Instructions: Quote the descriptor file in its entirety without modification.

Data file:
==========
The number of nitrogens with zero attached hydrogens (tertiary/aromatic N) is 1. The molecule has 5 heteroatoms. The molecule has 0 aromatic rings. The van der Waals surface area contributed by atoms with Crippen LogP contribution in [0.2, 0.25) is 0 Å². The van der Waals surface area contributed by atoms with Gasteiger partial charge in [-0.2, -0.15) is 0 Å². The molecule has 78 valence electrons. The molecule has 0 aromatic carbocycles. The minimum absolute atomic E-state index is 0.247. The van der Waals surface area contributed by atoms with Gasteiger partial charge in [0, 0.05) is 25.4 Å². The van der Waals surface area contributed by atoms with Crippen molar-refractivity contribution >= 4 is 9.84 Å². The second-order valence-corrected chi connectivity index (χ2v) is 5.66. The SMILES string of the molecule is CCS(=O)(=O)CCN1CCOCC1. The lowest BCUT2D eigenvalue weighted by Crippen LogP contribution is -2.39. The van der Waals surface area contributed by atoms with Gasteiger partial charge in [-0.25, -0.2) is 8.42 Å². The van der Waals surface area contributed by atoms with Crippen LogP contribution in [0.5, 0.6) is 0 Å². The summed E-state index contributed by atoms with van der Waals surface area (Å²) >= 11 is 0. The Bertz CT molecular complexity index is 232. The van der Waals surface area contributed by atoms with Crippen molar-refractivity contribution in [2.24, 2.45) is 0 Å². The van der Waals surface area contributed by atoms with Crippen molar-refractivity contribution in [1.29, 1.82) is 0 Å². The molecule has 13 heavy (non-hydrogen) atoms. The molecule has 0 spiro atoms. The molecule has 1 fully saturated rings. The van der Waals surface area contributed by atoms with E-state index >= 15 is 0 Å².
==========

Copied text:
The number of nitrogens with zero attached hydrogens (tertiary/aromatic N) is 1. The molecule has 5 heteroatoms. The molecule has 0 aromatic rings. The van der Waals surface area contributed by atoms with Crippen LogP contribution in [0.2, 0.25) is 0 Å². The van der Waals surface area contributed by atoms with Gasteiger partial charge in [-0.2, -0.15) is 0 Å². The molecule has 78 valence electrons. The molecule has 0 aromatic carbocycles. The minimum absolute atomic E-state index is 0.247. The van der Waals surface area contributed by atoms with Gasteiger partial charge in [0, 0.05) is 25.4 Å². The van der Waals surface area contributed by atoms with Crippen molar-refractivity contribution >= 4 is 9.84 Å². The second-order valence-corrected chi connectivity index (χ2v) is 5.66. The SMILES string of the molecule is CCS(=O)(=O)CCN1CCOCC1. The lowest BCUT2D eigenvalue weighted by Crippen LogP contribution is -2.39. The van der Waals surface area contributed by atoms with Gasteiger partial charge in [-0.25, -0.2) is 8.42 Å². The van der Waals surface area contributed by atoms with Crippen LogP contribution in [0.5, 0.6) is 0 Å². The summed E-state index contributed by atoms with van der Waals surface area (Å²) >= 11 is 0. The Bertz CT molecular complexity index is 232. The van der Waals surface area contributed by atoms with Crippen molar-refractivity contribution in [2.24, 2.45) is 0 Å². The van der Waals surface area contributed by atoms with Crippen molar-refractivity contribution in [1.29, 1.82) is 0 Å². The molecule has 13 heavy (non-hydrogen) atoms. The molecule has 0 spiro atoms. The molecule has 1 fully saturated rings. The van der Waals surface area contributed by atoms with E-state index >= 15 is 0 Å².